DrukPemaKarpoMenkhung

A medical facility operated and managed by the nuns and volunteers of Druk Amitabha Mountain for the benefit of the community under the direction of His Holiness Gyalwang Drukpa.

Tibetan Medicine

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Tibetan system of medicine has its source in Buddha Himself. According to his teachings, all animate and inanimate phenomena have the same composition of five energies; earth, water, fire, air and space. The basic philosophy of Tibetan medicine establishes the sciences of anatomy, pathology and pharmacology on the basis of this theory of the five energies. This implies that both a disorder and its medication have the same material composition relying upon this knowledge, a physician treats the patient.

Philosophy of Tibetan medicine is entirely Buddhist. It is, therefore, believed that the cause of all suffering is ignorance in which gives rise to the three mental poisons of desire, hatred and closed mind. Each of these corresponds to imbalance [illness] of the three humours; wind, bile, phlegm. All beings have the three humours as essential constituents in their body and, in a healthy body; the balance between the three humours is maintained. When any one of the three humours is disturbed, or imbalanced, that is when disorder sets in and harms the body. In fact, it is said that a body can never be free of illness, unless the three mental poisons are eliminated, essentially this is only possible when ignorance is overcome.

Dr Dolkar seeing patients during the 2nd ADC.

In Tibetan medicine we believe that whether one is physically healthy or not, basically all of us are sick and even though the disease may not be manifest, it is present in a dormant from. This fact makes it difficult to fathom the scope of diseases. We believe thousands of different types of afflictive emotions, such as desire and hatred etc. have a corresponding effect on the body, causing different types of what people commonly term disorders.

According to Tibetan medicine there are 101 disorders that are influenced by the Karma (action) of ones past life. There are 101 disorders that have their causes in the early period of ones life however manifest only in the later part of ones life. There are 101 disorders involving spirit beings and there are 101 superficial disorders that can be corrected by simply following proper diet, or altering behavioral patterns that mitigate the need to go through medication and therapy.

Like other medical sciences. Tibetan medicine too has its own method of diagnosis. There are three basic means of diagnosis: questioning, visual and touch. The first involves queries about the patients case history. The second is the physical examination of the patient mainly scrutiny of the tongue and urine analysis. The third and by far the most accurate and unique method of diagnosis is the pulse reading. This is quite similar to the system used in homeopathy and Ayurveda. However the underlying understanding and philosophy is entirely different.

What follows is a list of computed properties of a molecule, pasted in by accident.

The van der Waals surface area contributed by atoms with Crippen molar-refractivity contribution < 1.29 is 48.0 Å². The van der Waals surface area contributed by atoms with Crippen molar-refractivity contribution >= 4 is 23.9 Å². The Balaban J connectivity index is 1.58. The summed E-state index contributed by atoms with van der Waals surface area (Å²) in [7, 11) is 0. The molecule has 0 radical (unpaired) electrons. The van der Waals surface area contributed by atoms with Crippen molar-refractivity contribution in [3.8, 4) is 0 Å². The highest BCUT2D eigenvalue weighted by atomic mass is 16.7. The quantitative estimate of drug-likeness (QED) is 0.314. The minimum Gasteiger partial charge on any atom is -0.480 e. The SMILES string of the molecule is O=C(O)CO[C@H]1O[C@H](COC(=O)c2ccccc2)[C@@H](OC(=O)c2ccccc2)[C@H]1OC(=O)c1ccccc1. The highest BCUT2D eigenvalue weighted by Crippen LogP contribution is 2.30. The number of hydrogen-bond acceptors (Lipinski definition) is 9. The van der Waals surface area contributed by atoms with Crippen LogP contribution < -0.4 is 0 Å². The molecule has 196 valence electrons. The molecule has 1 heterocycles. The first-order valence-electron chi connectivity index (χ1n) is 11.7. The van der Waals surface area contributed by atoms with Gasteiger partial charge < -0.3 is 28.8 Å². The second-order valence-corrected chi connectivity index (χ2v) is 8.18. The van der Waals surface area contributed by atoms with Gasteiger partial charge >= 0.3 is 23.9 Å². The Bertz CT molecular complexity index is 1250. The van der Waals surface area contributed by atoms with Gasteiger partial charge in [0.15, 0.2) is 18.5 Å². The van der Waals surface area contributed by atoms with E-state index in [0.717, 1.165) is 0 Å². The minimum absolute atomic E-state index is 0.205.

To become a doctor of Tibetan medicine, like all other medical sciences, a person has to undergo intensive training. There are four main medical manuals or Tantras. The first one is the Root tantra, which in Tibetan means introductory summary of Tibetan medicine, covering all subjects. The medical student has to memorize this text first. The second is the Explanatory Tantra, which elaborates how the body is formed of the five elements. If a human form does not maintain a diet composed of these five elements it ceases to be in a state of good health. This tantra also considers the qualities of a good doctor. One of the most essential qualities of being a good doctor is compassion. The third medical text is the Oral Tradition Tantra. This describes the symptoms and signs of diseases. Each disease is elaborated and considered in terms of the three part treatment; method, medicine and blessing of the Medicine Buddha. The fourth and the most important text is the subsequent Tantra which teaches urine and pulse diagnosis.

Apart from these four principal medical texts, there are hundreds of commentaries on the various aspects of Tibetan medicine, the knowledge of which the student has to acquire. Also, many of the doctors have recorded various interesting case findings with accurate diagrams and explanations in their memoirs. Such mines of information are passed down generation after generation and kept as reference material by the doctors. Unlike other systems of medicine, Tibetan doctors do not rely on the modern diagnostic machines solely.

Jigme Chostar, one of our nuns who is learning about Tibetan Medicine. Jigme Wangchen, one of our nuns who is learning about Tibetan Medicine.

Yet another unique and interesting aspect of the Tibetan system of medicine is that the doctor not only has to give correct diagnosis but also has to be a fully qualified pharmacologist. The doctor should be able to identify several hundreds of medicinal plants, flowers, roots, minerals etc. and are able to detoxify certain poisonous ingredients and compound them into appropriate medicines.

Last Updated on 07 July 2010